Multiple vaccines limited to 5 in the Italian Army

The harm from vaccine-stimulated cytokines is not limited to infancy. The Final Report of the Italian Parliamentary Committee (Doc. XXII-bis N.23) inquiry into cases of death and severe injury affecting Italian personnel assigned to military missions abroad, has recommended that no more than 5 monovalent single-dose vaccines may be given simultaneously to military personnel, in order to avoid adverse reactions. All this suggests the need for caution in using multiple vaccines simultaneously. Ironically, while it is proscribed for healthy adult army men, Hexavac (which combines 6 antigens) is still licensed for use in infants in Italy.

Revised AEFI classification and the precautionary principles
It is evident from the discussion earlier that the revised AEFI evaluation scheme produced by the CIOMS / WHO is designed to deny the possibility that any newly observed adverse event may be causally related to the immunization. The AEFI manual states ‘Allegations that vaccines / vaccination cause adverse events must be dealt with rapidly and effectively. Failure to do so can undermine confidence in a vaccine and ultimately have dramatic consequences for immunization coverage…’12

Figure 2 shows how all cases AEFI except those that are known adverse effects of vaccine are classified as not causally related.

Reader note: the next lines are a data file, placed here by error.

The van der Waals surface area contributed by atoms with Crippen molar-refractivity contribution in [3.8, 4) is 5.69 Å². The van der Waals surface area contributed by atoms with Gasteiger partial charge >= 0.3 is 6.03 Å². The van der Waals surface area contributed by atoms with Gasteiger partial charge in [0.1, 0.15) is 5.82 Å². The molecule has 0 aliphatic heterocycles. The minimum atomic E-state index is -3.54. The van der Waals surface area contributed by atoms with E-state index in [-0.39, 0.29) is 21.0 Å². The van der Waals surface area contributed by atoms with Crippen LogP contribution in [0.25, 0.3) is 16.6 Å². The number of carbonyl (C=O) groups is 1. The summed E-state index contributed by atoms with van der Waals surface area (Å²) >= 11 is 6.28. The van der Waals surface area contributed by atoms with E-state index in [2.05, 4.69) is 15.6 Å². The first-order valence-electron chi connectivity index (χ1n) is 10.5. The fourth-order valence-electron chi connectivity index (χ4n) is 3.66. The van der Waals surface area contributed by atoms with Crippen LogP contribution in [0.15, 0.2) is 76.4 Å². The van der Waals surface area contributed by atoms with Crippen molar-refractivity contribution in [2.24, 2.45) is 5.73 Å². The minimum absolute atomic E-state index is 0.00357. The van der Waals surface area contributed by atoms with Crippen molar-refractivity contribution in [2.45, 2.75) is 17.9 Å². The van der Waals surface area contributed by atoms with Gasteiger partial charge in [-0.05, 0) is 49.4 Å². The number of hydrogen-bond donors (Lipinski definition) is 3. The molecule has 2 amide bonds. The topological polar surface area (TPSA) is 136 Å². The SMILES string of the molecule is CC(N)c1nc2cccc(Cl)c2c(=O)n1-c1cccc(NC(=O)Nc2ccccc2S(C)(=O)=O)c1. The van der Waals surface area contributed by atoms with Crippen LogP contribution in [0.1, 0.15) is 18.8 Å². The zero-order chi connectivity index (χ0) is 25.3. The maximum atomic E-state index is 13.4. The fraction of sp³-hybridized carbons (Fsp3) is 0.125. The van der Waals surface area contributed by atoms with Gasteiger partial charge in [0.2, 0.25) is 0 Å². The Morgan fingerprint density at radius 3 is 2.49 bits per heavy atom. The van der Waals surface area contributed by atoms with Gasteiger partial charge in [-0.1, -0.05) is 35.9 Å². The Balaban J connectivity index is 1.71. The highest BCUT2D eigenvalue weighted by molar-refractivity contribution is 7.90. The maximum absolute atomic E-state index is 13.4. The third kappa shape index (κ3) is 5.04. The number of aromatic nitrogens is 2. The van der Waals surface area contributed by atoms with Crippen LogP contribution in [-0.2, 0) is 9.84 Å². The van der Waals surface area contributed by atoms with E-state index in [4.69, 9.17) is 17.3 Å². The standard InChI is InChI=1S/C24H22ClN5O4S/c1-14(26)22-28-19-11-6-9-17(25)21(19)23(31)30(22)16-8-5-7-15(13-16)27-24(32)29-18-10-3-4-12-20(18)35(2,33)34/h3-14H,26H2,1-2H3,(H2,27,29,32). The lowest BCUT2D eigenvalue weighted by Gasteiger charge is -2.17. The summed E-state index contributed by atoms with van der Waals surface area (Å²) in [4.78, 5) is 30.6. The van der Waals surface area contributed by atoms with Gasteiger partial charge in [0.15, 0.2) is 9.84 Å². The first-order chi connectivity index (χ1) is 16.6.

Figure 2. Pathway to achieving ‘consistent causal association to immunization’ status.
Download as a PowerPoint slide
The AEFI-denialism is a clear violation of the ‘precautionary principle’ (European Union law), which mandates that ‘when an activity raises threats of harm to the environment or human health, precautionary measures should be taken even if some cause and effect relationships are not fully established scientifically. Society and Government is urged that until the full scientific evidence is available, where there is evidence of risk, it must take precautionary measures’. This new AEFI classification scheme that allows for an outright denial of any new causative association with vaccination could also fall foul of Article 2 European Convention on Human Rights (Art 2 ECHR), which mandates governments to establish a framework of laws, precautions, and means the enforcement of which will, to the greatest extent reasonably practicable, protect life.

Paradoxically, the AEFI algorithm is said to be for vaccine safety. Perhaps we need a scheme for public safety rather than vaccine safety.

The story of pentavalent vaccine was introduced at the beginning of this paper and is summarised in Box 10. It is primarily a vaccine used in developing countries where AEFI surveillance is poor, the press is less vigilant to report adverse events and where drug regulation is less strict. (The richer countries in the West, Europe and the USA, do not use the whole cell pertussis vaccine; so this vaccine is not marketed in those countries.) Isolated cases of unexplained deaths continue to be reported in the press. With the new AEFI classification, in the absence of ‘epidemiological evidence’ linking deaths to the vaccine, these deaths have been passed off as ‘coincidental’ SIDS deaths. Epidemiological evidence, however, is now available linking the deaths to vaccine.

Box 10. The vaccine that changed the definition of AEFI

The story of pentavalent vaccine

In 1949 the DTP vaccine was introduceda against diphtheria, tetanus, and pertussis. The first two were frequently fatal diseases. However, DTP was responsible for neurological adverse effects, seizures, encephalopathy, and hypotensive episodes (HHE)b. An acellular DTaP was developed and this has replaced DTP in the West.